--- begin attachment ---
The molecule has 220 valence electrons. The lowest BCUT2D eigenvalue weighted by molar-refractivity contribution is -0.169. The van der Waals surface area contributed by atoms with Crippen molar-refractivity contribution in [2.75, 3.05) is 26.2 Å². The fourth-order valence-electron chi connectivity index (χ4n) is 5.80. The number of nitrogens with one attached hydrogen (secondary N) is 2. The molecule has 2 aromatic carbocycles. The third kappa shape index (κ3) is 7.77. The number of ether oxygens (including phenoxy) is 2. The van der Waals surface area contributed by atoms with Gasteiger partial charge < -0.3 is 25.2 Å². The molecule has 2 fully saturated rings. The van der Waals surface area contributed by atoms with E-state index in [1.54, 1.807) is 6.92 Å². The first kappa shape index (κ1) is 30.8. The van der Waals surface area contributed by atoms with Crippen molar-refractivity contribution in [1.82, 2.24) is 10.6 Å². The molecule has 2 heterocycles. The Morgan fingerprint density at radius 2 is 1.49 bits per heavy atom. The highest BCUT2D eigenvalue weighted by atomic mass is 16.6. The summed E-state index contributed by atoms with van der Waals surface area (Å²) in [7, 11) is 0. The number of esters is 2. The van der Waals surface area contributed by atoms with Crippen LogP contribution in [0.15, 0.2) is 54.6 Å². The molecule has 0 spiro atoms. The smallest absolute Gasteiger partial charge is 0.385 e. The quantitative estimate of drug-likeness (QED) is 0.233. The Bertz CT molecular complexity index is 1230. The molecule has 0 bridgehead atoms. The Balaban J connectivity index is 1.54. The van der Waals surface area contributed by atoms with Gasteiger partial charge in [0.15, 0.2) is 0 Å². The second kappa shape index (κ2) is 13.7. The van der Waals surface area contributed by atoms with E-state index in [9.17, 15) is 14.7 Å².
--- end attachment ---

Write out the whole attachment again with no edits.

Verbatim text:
The molecule has 220 valence electrons. The lowest BCUT2D eigenvalue weighted by molar-refractivity contribution is -0.169. The van der Waals surface area contributed by atoms with Crippen molar-refractivity contribution in [2.75, 3.05) is 26.2 Å². The fourth-order valence-electron chi connectivity index (χ4n) is 5.80. The number of nitrogens with one attached hydrogen (secondary N) is 2. The molecule has 2 aromatic carbocycles. The third kappa shape index (κ3) is 7.77. The number of ether oxygens (including phenoxy) is 2. The van der Waals surface area contributed by atoms with Gasteiger partial charge < -0.3 is 25.2 Å². The molecule has 2 fully saturated rings. The van der Waals surface area contributed by atoms with E-state index in [1.54, 1.807) is 6.92 Å². The first kappa shape index (κ1) is 30.8. The van der Waals surface area contributed by atoms with Crippen molar-refractivity contribution in [1.82, 2.24) is 10.6 Å². The molecule has 2 heterocycles. The Morgan fingerprint density at radius 2 is 1.49 bits per heavy atom. The highest BCUT2D eigenvalue weighted by atomic mass is 16.6. The summed E-state index contributed by atoms with van der Waals surface area (Å²) in [7, 11) is 0. The number of esters is 2. The van der Waals surface area contributed by atoms with Crippen LogP contribution in [0.15, 0.2) is 54.6 Å². The molecule has 0 spiro atoms. The smallest absolute Gasteiger partial charge is 0.385 e. The quantitative estimate of drug-likeness (QED) is 0.233. The Bertz CT molecular complexity index is 1230. The molecule has 0 bridgehead atoms. The Balaban J connectivity index is 1.54. The van der Waals surface area contributed by atoms with Gasteiger partial charge in [0.15, 0.2) is 0 Å². The second kappa shape index (κ2) is 13.7. The van der Waals surface area contributed by atoms with E-state index in [9.17, 15) is 14.7 Å².